Are we living in a social media bubble? So asked this blog on Econsultancy yesterday, with some strong references to asset bubbles and tipping points.
It’s a question that often crosses my mind. I wrote about it in my post Boy in the Bubble and debated it over a couple of beers with Kevin Ball, leading to his blog Social Media and Mars Bars
I came at it more from the angle of social media users being in a minority, yet by connecting and engaging with other social media users all the time we are in a cocoon where everyone we know seems to be social. The Econsultancy article looked at a slightly wider view – is this a bandwagon, doomed to overheat like asset bubbles, housing bubbles and the dotcom bubble.
For me, we aren’t in that kind of a bubble, but the overload of consultants, experts and strategists fighting a turf war over business insecurities on whether they should embrace social are themselves creating a bubble that can’t help but go pop. And as with the other bubbles mentioned earlier, some of the talking heads will do quite well and others will not, ending up kicking around looking for the next bandwagon.
But social media as a communication tool isn’t about to burst anytime soon…any more than there were ever bursting telephone bubbles or e-mail bubbles. Sure they way we use it, and the expectations we have of it, will change and refine over time, but most individuals and businesses will come to use it in a way that suits them.
Over the next 7 days I’ll be attending 2 unconferences – HRevolution in the USA and ConnectingHR in the UK – at which HR and recruiting professionals will talk about their work, and how social media is impacting. How we can harness the opportunities that it offers to create better businesses and relationships. These events are almost exclusively organised and promoted through social media channels, and I will already know (both offline and online) the 250 or so attendees. The reach of each one of us means that what we say and think, how we take back certain learnings and implement them, will have a reach running well over a million.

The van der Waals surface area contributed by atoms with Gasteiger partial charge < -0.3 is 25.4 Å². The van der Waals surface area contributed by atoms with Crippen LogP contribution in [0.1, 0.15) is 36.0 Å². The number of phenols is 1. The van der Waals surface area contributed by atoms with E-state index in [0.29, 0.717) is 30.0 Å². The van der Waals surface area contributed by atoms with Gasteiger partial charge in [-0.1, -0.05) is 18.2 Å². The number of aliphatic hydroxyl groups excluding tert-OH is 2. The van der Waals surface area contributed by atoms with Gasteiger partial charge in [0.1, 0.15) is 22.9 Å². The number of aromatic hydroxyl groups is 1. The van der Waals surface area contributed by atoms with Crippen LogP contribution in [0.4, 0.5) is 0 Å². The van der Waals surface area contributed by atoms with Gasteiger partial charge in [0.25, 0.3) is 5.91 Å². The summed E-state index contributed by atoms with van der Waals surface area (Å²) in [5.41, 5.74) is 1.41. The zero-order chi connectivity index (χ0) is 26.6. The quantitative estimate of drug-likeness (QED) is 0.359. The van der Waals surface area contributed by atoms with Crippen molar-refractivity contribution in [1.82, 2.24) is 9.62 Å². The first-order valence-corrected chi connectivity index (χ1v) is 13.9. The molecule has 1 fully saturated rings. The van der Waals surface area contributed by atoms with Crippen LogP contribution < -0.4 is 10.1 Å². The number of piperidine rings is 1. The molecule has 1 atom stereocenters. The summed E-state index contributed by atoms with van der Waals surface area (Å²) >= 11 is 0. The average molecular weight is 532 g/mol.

Then in a few weeks’ time, the company I work for – Jobsite UK – will be bringing two thought leaders to the UK to talk about Engagement and The Social Revolution to a number of our clients, contacts and partners. The social ripples spreading further.
There can be little doubt that the connectivity of these communities provides tremendous opportunities for collaboration and progress. One of the ConnectingHR community (Alison Chisnell) commented the other night – after disclosing that she had sourced, through the community, two excellent candidates for roles in her company – ‘another reason why HR needs to go social’. Seeing as how her usual recruitment agency partners had failed to deliver the calibre of candidate that she was looking for, it was a case of Traditional Methods 0 Social Business 1
Maybe these anecdotes are a little too isolated for some. Maybe the tipping point seems a long way off. Maybe the bursting point seems nearer. So I’ll give you another example.
This morning I watched my 16 year old son arranging a trip to the cinema this evening with friends.
They shared a YouTube link to the trailer.
They will be entering the workforce in 5/6 years’ time.
They aren’t living in a bubble…it’s their world…for communication, it’s pretty much all they will know.
Social Media isn’t going away any time soon.
One thought on “Social media isn’t going away any time soon!”
Hi Merv, good post. My 17 year old son also does all his hooking up with mates on Facebook, and has been creating his own graphics on DeviantArt, and uses many other social sites. The businesses which will succeed in future will be those deemed attractive to the hyperconnected young moving into the workforce.
I see HR as a potential Trojan Horse which will overturn the process-obsessed hierarchies we all work in. When HR is core to businesses, only then will people be appreciated as human capital to nurture and develop, rather than easily replaceable parts to a corporate machine.
Culture change is key, and HR’s involvement is crucial to that change. So you folks going to the HRevolution and the ConnectingHR events know this, you are central to making businesses great places to work for this and the next generations.